• Andreas Wolf

"Aesthetic thinking" - What is it and what is it good for?

At FELIX Institut we train coaches and leaders in the aesthetic dimension of organisation and human interaction. What is "aesthetic thinking"? And what does it mean to "perceive finely"? Aesthetic thinking is a sensitivity for and an awareness of the implicit, of what is communicated between the lines. Any of our words and expressions intentionally or (more often than not) unintentionally reveal something about our underlying worldview. They give clues to the cultural contexts that we take for granted and place our interaction in.

Take for example the widespread phenomenon of martial metaphors in every day business language: We "attack" a new project, feel we are "deep in the trenches" or are afraid a colleague might become "defensive" when considering whether or not to confront them with a criticism. Words that reveal an inner expectation of an adverse and potentially hostile world.

Any choice of words, images and expressions says so much more about the speaker than about the subject matter. So does the way it is being said, be it hastily, tentatively, in a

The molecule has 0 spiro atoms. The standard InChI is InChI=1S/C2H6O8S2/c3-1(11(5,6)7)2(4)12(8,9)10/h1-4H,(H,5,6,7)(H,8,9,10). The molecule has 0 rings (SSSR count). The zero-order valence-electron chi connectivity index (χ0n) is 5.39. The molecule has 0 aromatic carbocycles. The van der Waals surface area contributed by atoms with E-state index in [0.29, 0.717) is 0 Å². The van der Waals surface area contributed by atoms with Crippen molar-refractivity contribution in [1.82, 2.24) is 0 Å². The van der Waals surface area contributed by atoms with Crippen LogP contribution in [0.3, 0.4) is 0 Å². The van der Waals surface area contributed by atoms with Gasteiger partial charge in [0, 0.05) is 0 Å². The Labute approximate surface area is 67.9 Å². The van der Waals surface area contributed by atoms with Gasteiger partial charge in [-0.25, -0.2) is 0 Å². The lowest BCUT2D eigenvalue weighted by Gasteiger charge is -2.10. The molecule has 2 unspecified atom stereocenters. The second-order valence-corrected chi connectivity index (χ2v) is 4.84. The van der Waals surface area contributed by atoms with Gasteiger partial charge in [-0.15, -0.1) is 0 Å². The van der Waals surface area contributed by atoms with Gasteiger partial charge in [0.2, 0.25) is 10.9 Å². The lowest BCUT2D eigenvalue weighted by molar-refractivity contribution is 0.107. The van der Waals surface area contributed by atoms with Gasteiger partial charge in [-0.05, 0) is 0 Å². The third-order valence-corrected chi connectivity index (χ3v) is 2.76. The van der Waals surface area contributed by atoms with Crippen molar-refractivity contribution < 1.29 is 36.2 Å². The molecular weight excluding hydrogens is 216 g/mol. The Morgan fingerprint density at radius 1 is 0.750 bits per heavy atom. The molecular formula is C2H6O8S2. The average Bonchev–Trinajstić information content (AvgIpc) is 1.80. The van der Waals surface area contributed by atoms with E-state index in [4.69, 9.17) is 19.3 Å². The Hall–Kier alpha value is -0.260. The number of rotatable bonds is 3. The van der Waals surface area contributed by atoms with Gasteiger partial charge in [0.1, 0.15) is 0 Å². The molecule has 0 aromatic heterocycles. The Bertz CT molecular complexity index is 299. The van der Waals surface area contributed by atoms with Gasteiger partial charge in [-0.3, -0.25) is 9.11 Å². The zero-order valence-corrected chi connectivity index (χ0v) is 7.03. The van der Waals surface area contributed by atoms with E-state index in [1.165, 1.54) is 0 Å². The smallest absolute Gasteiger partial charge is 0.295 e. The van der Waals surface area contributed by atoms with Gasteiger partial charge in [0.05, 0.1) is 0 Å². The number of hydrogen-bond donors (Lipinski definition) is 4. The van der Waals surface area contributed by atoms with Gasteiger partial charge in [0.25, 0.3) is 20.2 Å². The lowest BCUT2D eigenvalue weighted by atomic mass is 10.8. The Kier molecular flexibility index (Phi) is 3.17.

relativising or assertive way. Also more often than not we find ourselves reacting not so much to what has been said, but to how it has been expressed. Something in the resulting atmosphere bugs us, individual words trigger us, a sharp look pierces us etc. Often these moments are "critical incidents" in which we can observe the underlying worldview to surface and manifest itself in what becomes a symbolic situation. (Obviously these are the instances we organizational consultants tend to pick up on.)

Now, aestethic thinking is a heightened awareness for this implicit dimension and for the deeper meanings co-communicated through it. It opens the door to a dialogical conversation and joint re-examination on the search for its deeper meaning and a more fitting expression. And it opens the space for true insight, awareness and a new level of self-knowledge. It provides new ways of looking at the same thing and apprehending it in very different colours. In short, aesthetic thinking is the capacity to make sense out of sensing. Or to say the same with a bit more colour: to experience the music played by someone else in the sound box of your own body - and to explore the resonance it generates in you.

Reference: Wolfgang Welsch (1995): Ästhetisches Denken